We’ve been stung a few times by supposed sanctuaries that we felt furthered the abuse of animals. First there was Tangkahan Elephant Sanctuary in Indonesia and then there was Petencito in Guatemala so when we heard about Centro de Rescate Las Pumas in Guanacaste, Costa Rica, you could forgive us for being cynical. However, it is the nicest sanctuary we’ve been to so far and for that reason I recommend that you visit.
- 1 Where is it
- 2 Opening hours and prices
- 3 Some history about the Centro de rescate: las pumas
- 4 What makes this place special
- 5 Why are the animals at Centro de rescate: las pumas
- 6 Describe the enclosures at Centro de rescate: las pumas
- 7 Centro de rescate: las pumas
- 8 How can you help?
- 9 See how easy it is to pin this
- 10 What else did we get up to?
Where is it
Sitting in the north east of Costa Rica, under the watchful eye of Tenorio and Miravalles volcanoes, Centre de Rescate: Las Pumas is roughly 35 minutes drive from Liberia in Guanacaste.
This area of Costa Rica was my favourite and you can read more about our travels in Guancaste by heading to our Costa Rica blog section: COSTA RICA
Opening hours and prices
Prices for foreigners and nationals are given in two different currencies although we did pay for ours in cash and in colones.
Entrance cost for nationals:
Children from 4 to 12 years old: ¢ 1,000 colones
Students over 12 years old: ¢ 2,000 colones
Adults: ¢ 3,000 colones
Cost of entry for foreigners:
Children and students (+12 years): $ 8 dollars
Adults: $ 12 dollars
The opening hours are:
Monday to Sunday: 8:00 a.m. to 4:00 p.m.
Some history about the Centro de rescate: las pumas
The centre is funded by a not for profit organisation called The Hagnauer Foundation which was founded a Swiss couple (Mr & Mrs Hagnauer) who relocated to the area in the 1950s. They opened the centre in 1989 as a wildlife conservation area for sick or injured animals who could not be released.
“Mrs Lilly” (Hagnauer) as she was affectionately known by the locals died in 2001 and the centre is now managed by her daughter and close friends.
What makes this place special
For us there has to be balance between our children learning through seeing and not damaging through presence.
This is hard to manage with animals but as we walked around between the enclosures, we could see there were small streams, trees and verdant green plants to disguise the animals habitat and keep it as natural as possible. Some of the enclosures are fairly large much more so than a zoo and the foliage gives a protective feel.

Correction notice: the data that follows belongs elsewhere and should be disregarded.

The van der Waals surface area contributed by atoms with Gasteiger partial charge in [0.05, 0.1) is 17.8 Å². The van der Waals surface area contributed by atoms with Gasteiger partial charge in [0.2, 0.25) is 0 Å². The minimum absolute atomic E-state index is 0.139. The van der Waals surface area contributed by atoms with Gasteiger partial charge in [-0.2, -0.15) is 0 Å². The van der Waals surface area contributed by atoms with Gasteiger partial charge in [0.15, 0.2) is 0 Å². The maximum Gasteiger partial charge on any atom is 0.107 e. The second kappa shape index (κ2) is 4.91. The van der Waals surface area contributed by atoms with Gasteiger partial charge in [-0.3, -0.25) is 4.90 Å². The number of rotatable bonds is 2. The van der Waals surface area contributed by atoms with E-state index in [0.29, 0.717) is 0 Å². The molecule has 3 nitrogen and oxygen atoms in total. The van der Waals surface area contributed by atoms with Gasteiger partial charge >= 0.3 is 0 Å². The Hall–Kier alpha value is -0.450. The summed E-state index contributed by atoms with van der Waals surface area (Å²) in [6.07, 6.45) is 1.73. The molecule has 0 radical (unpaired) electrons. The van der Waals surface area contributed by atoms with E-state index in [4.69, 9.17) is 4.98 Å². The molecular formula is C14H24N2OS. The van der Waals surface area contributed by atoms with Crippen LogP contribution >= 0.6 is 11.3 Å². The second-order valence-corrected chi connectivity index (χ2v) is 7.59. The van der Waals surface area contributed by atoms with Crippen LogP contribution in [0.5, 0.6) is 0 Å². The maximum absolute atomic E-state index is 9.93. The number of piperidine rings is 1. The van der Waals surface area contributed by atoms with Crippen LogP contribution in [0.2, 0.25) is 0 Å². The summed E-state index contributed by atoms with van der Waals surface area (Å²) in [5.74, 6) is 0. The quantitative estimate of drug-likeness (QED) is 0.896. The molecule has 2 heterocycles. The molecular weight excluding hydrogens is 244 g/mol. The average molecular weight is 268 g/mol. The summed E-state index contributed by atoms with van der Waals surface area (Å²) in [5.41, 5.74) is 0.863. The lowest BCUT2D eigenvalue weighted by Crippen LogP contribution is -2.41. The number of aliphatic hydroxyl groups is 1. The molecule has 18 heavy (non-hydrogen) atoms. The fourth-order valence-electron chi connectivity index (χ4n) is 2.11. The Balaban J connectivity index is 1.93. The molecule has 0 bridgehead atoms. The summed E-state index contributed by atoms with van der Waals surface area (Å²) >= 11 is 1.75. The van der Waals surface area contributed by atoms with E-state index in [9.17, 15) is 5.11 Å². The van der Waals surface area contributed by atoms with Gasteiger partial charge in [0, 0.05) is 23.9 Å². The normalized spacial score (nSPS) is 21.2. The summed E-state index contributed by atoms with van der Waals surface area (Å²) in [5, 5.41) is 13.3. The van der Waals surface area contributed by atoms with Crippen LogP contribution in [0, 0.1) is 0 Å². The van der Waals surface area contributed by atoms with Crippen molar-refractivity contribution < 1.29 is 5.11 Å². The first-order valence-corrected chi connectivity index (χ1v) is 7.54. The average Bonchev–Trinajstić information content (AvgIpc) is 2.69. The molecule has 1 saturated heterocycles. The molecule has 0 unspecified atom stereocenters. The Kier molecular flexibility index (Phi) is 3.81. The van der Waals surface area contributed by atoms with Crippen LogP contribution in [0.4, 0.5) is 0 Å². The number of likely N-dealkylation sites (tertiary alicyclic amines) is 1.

There is nothing going to disguise that these animals are in captivity and that they’re kept in wire mesh enclosures however many of the flowers and plants attract butterflies, birds, squirrels and lizards native to the area giving the place a more authentic feel. There are also large signs requesting people talk quietly and respect the animals in their home.
Why are the animals at Centro de rescate: las pumas
The animals are there for one of two reasons. Either they’ve been rescued from private ownership or trafficking or they’ve been rescued from the wild because they’re sick or injured and wouldn’t survive otherwise.
Of the six species of wild cat found in Costa Rica, five can be seen at Centro de rescate: las pumas. These include the two largest, the jaguar and puma, as well as smaller ones like the margay, ocelots and the jaguarundi.
Both the white-faced capuchin and spider monkey can be seen at the centre, as well as white-tailed deer, river otter, the greater grison and brightly coloured birds like the Toucan, Scarlet Macaw, Red-loreat and Mealy Parrot. All of the birds have been rescued from homes or from people trafficking them. Many were fed on human food and didn’t develop correctly or their wings were damaged so they couldn’t fly.
Describe the enclosures at Centro de rescate: las pumas
On the whole the enclosures are spacious and try to mimic the natural environments of the animals – most of which are native to Costa Rica.
For example, small streams run through the animals’ spaces which feature trees, thick plants and bushes, dead logs and rocks with the aim of providing shelter and camouflage.
The enclosures have bi-lingual signs that describe the story of each animal and explain how they arrived at the centre. There are 18 enclosures in total, and we spent about two hours self-guiding around the paths, reading the signs and trying to spot the animals. Sometimes this isn’t easy as there’s a lot of foliage for them to camoflauge into.
Centro de rescate: las pumas
I didn’t take a huge amount of photos at the centre; mostly because it was challenging through the metal so I hope I’ve been able to give you an indication of what the centre is like.
It’s a good experience for kids and ours had a lot of fun but I felt like they learned quite a bit too. The signs are all bi-lingual and easy to read giving a brief description of the animal and its life. We were able to spend time, quietly watching the animals and not being too intrusive. If you have the time just to sit and be still, I think it’s really worth it.
How can you help?
The centre estimate that they rehabiliate and return to the wild over 60% of the animals they receive. There are some animals unable to be released as they are deemed incapable of surviving back in the wild so they become permanent residents.
The Foundation is run solely on the admission fees from visitors and sponsorship from business, therefore 100% of the money is put into the foundation and thus the care of the animals.
You can help by visiting, donating to the foundation through their webpage (https://centrorescatelaspumas.org) or by volunteering.
The centre has a number of programs, mostly for students studying animals, however they do accept volunteers for more than a month. If you’re interested you can apply there: https://centrorescatelaspumas.org/programa-de-voluntariado/
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